The first cast announcement came on October 22, 2010, and was immediately scrutinized closely on the TORn boards. Martin Freeman had been an almost unanimous fan choice for Bilbo and was met with great applause and relief — their main character was judged to be in good hands. The casting of Richard Armitage as Thorin was another matter entirely. Ringers who had come to expect the casting of an actor in his 60s or 70s were aghast at the news. Who was he, and why on earth was he considered right for the part?

14-Richard-date-unknown[Left: Richard Armitage, date unknown but before Fall 2006. Source.]

Unfortunately, someone seeking to let people know what Richard looked like unearthed the photo at left and posted it on the forum. Shame they didn’t choose one of his more moody-looking pics. One person’s reaction to the photo: “Seems too young with not enough meat on his bones and what about his voice? Kinda doubt it’s baritone.” Some were inclined to be generous, taking the “blind faith” approach, shrugging their shoulders and intoning a phrase that cropped up rather a lot — “in PJ we trust.” Those with prior knowledge of RA’s work implored doubters to check out his performances in North And South and Spooks to gain insight into not only his general acting ability, but also his skill at portraying conflicted, multi-layered characters.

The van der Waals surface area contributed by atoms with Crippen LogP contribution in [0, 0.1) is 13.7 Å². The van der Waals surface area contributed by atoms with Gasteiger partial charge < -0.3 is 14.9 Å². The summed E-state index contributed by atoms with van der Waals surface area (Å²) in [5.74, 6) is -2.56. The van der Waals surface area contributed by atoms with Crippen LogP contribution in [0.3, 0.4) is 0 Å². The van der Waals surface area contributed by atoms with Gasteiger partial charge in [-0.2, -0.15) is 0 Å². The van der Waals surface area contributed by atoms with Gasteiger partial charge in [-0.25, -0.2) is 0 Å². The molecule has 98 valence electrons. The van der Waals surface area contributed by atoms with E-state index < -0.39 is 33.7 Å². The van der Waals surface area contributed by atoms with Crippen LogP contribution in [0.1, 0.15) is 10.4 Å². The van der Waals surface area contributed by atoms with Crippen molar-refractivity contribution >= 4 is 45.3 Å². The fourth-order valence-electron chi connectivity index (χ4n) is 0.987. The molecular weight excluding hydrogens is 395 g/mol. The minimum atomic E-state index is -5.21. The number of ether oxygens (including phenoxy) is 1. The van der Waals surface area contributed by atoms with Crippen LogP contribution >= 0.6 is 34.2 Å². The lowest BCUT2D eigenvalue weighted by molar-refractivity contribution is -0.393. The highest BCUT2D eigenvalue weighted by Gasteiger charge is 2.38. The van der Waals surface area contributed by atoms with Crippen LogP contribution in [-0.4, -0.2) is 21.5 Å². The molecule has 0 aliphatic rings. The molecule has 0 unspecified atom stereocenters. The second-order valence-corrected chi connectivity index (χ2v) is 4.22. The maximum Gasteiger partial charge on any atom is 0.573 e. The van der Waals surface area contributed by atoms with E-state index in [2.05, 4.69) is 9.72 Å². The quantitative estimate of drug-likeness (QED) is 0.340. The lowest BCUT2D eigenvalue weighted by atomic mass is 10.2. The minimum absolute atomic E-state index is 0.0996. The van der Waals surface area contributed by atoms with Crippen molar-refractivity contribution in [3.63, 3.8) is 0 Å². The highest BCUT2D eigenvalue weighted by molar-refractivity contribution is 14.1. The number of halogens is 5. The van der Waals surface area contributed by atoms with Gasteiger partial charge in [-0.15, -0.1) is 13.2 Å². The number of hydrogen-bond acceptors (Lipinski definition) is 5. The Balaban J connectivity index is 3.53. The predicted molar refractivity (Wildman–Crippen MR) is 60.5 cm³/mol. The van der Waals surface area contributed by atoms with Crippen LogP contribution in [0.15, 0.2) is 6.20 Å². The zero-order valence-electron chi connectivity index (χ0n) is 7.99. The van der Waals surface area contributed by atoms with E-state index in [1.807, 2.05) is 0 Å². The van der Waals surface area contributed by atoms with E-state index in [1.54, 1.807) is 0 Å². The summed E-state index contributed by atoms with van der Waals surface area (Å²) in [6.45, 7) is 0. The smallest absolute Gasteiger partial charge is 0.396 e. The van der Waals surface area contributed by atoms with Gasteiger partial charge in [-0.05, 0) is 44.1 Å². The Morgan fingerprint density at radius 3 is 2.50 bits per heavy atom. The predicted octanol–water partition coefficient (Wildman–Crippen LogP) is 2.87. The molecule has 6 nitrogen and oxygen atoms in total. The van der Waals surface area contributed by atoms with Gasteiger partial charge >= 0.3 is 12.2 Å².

90b0560cf7827642434dada0891224ffThe age factor turned into a major stumbling block for fans who had always pictured Thorin in their imagination as a wizened, old dwarf. How could a 39-year-old man (who was also deemed by many to be far too good-looking for the part) portray the world-weary, burdened qualities the role called for? A photoshop visual of how RA might be made to look old was put forward to appease those who couldn’t see past his smooth features. Richard was judged by some to be a good likeness for John Howe’s drawing of Thorin (it’s all in the nose!).

Thorin-by-John-Howe-211x300[Left: John Howe’s drawing. See Armitage’s remarks about that drwaing here.]

Those familiar with the change of cast that occurred on The Lord Of The Rings were quick to offer a solution. Stuart Townsend, originally cast as Aragorn, left that production to make way for Viggo Mortensen. Armitage would not suit, and would do the same. Such comments make one wonder whether RA’s remark that he didn’t unpack for three weeks when he first arrived in New Zealand stemmed from his own doubts about his ability to pull off the role, or responded to adverse comments that had filtered through to him from the fan forums. Probably a little of both.